‘These Stones‘… being Tombstones, that is. Located in the historic, Old City Greenwood Cemetery in Weatherford, Texas… the starting point of many of the ‘Cattle Trails‘ used by Texas Ranchers to get their steers to the Kansas Rail Heads during the 1860’s – 1880’s. Legendary ‘Cowtowns‘ like Abilene, Wichita, and Dodge City were the drover’s destination with Cemetery’s like Dodge City’s ‘Boot Hill‘ becoming famous. But what brought us to the ‘stones’ in this cemetery… is a 1985 ‘Trail Tale’ with a strong factual background in history.
“Lonesome Dove“, the famous 1985 Pulitzer Prize winning novel by Larry McMurtry, was about two Texas Rangers… a cattle drive… and the American West. Author McMurtry borrowed extensively from the true story of two Texas Cattlemen – Charles Goodnight & Oliver Loving. Alice (my Texan wife) and I came here to find Oliver Loving’s burial site… and marvel at how he came to be buried here.
We readily found Mr. Loving’s grave (below). Note the coins left on the monument bases… A common occurrence for many markers in this cemetery. Reasons given for this custom vary… but generally it is believed to be a mark of respect by visitors.
The “Republic of Texas” refers to the Nation of Texas… as it existed for 10 years after winning its War for Independence from Mexico by defeating Gen. Santa Anna in the 1836 Battle of San Jacinto. On December 29, 1845, Texas was annexed into the Union as the 28th State.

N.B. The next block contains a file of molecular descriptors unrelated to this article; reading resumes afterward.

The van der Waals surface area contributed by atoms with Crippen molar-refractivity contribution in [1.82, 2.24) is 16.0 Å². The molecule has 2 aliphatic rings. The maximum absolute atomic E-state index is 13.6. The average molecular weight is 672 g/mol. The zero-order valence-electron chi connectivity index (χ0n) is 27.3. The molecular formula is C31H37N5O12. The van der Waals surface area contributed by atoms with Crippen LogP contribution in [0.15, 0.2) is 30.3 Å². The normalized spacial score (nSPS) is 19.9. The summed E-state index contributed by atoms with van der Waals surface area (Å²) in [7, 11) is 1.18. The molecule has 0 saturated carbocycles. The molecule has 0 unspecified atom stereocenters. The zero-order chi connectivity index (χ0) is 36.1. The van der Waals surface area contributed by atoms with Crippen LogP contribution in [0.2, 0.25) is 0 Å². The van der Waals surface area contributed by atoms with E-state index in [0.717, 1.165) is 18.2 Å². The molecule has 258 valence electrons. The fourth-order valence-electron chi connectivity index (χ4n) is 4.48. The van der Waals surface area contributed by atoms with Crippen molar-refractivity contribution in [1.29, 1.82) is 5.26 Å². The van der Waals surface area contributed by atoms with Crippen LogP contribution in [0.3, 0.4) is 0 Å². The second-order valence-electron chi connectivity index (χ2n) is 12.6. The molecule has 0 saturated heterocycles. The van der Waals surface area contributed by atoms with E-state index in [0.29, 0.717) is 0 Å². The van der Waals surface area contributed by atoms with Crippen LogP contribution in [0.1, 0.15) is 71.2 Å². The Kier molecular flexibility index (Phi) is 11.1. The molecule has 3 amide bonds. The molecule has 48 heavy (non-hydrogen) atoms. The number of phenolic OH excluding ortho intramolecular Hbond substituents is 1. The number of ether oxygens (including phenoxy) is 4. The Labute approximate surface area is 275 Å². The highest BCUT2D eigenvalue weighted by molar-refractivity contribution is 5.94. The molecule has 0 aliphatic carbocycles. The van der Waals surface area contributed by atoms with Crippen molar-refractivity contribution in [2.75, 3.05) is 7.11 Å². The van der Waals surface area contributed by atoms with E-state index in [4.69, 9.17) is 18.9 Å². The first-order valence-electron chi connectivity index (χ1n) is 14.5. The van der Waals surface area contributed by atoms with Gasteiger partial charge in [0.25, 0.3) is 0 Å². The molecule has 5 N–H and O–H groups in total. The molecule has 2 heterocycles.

The Oliver Loving Historical Marker describes the true story that was borrowed by Larry McMurtry in Lonesome Dove. In the book, ‘Gus McRae’ (Oliver Loving) scouts ahead, is shot by Indians, and eventually dies from gangrene – and his partner ‘Woodrow F. Call’ (Charles Goodnight) promises to bury Gus back in Texas… and does. Here is the actual story as described on the Historical Marker… story wording is highlighted:
THE DEAN OF TEXAS TRAIL DRIVERS
(1812 – 1867)
FOUNDER OF THREE MAJOR CATTLE
TRAILS, OLIVER LOVING CAME FROM
KENTUCKY TO TEXAS IN 1845 AND TO
PARKER COUNTY ABOUT 1855. DURING
THE CIVIL WAR (1861-1865) HE SUPPLIED
BEEF TO CONFEDERATE FORCES. WITH
CHARLES GOODNIGHT AS PARTNER ON
A DRIVE TO NEW MEXICO, LOVING
SCOUTED AHEAD OF THE CATTLE, WAS
BADLY WOUNDED BY INDIANS, LAY FIVE
DAYS WITHOUT FOOD BEFORE HIS
RESCUE, AND DIED OF GANGRENE ON
SEPT 25, 1867. HIS DYING WISH WAS
FULFILLED WHEN HIS SON JOSEPH
JOINED GOODNIGHT TO BRING THE
BODY 600 MILES BY WAGON FOR
BURIAL IN THIS COUNTY.
RECORDED – 1977Oliver Loving Historical Marker
There is more. In McMurtry’s story, another echo from History is ‘Joshua Deets‘, a long time trusted partner from Gus & Call’s Ranger days, and a Black man. ‘Deets‘ was in real life an emancipated slave named Bose Ikard, that did serve with Goodnight & Loving, and is buried in Greenwood cemetery not far from Oliver Loving: Read the base marker.
This Testament By Charles Goodnight to Bose Ikard… is one of the most moving & stirring tributes of one man to another that I have ever read. What great men these were!
As Alice and I continued our cemetery walk, other ‘stones’ begin to speak up…